Friday, July 6, 2012

Why do we fight against the right for illegal students to continue to learn????

I know many many families who have brought their children here for very legitimate reasons and now the children must fight for the right of a good education. For example, one family owned a ranch in Mexico where they raised cattle. Over time the neighboring farms were sold to those who began using the land for growing a crop of an illegal nature. The gangs started threatening the family until they were forced to flee for their lives. They had family in Texas so they arrived there and later ended up here in Denver. Their daughter fought to learn the language and earned high marks in a very competitive high school. The father and mother accepted any job that they could find including cleaning an office building late at night in order to afford a 500 square foot apartment for their family of four. They were safe and had their family together. As the daughter approached her junior year of high school, the family realized that she was going to be denied a higher education and would end up washing and cleaning for a living just like they did. They made the difficult decision to return to their land in Mexico so that she could continue her education in a country that allowed that. They hoped that time had passed enough that the neighboring farms had new ownership. I remember driving that student home to her humble apartment the day before she had to leave this country. She had lived here for more than half of her life. She was not going “home”.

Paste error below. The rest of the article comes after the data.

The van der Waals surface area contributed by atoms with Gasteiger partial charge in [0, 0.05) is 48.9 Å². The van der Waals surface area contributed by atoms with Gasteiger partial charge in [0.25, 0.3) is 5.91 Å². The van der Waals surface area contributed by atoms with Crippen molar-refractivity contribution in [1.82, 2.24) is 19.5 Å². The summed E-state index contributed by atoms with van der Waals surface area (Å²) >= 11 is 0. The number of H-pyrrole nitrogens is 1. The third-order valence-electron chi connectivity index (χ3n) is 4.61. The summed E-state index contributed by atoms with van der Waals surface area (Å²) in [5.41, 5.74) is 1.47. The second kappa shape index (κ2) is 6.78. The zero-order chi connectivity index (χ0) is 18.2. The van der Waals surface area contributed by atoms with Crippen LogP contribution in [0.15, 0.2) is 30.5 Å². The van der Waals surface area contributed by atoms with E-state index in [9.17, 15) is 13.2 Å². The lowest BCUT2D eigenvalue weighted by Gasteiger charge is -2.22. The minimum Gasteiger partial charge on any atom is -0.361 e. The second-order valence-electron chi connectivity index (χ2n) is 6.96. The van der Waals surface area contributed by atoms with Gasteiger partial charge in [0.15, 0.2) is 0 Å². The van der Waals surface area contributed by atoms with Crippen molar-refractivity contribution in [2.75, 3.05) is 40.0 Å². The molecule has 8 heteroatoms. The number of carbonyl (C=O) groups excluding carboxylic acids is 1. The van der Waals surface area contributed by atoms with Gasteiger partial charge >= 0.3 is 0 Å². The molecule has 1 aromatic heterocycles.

She could only write me once a month when she arrived there because there was no internet access except in town at a internet cafĂ©.  She wrote that she was hungry for books to read and she feared that she would lose her English skills because there was no library within 100 miles. She told me about walking to school and experiencing abuse and cat calls every day by the local gang members. Her dad had decided to sell out to the area gangs and had to give up raising cattle and began the more illegal farming. Most importantly, her hopes for a higher education were once again dashed because her family did not have the funds for the private college prep schools that led to college in Mexico. She was miserable, afraid and intellectually deprived. I sent her a box of books to read so that she could escape to other places and keep up her English skills. I then didn’t hear from her for 6 months.

The next time I heard from her, she was calling me from Texas. She had run away from home and hired a coyote to get her over to border back into the US so that she could live with her aunt in Texas. She completed her high school education there taking all of the Advanced Placement classes that her schedule would allow. She was able to get accepted to University of Texas at El Paso where she is majoring in English and Education. She is determined to be a teacher to other immigrant students who need the encouragement and support of someone who has experienced the abuse this system has to offer.

In the end, the family lost the ability to stay together, they lost their morals and they lost their hope to have any control over their future. In America, they would have at least still been together and they had children with a strong work ethic who wanted to become hard working professional citizens who would make this country a stronger place. Why do we deny them that right simply because of the circumstances of their arriving here????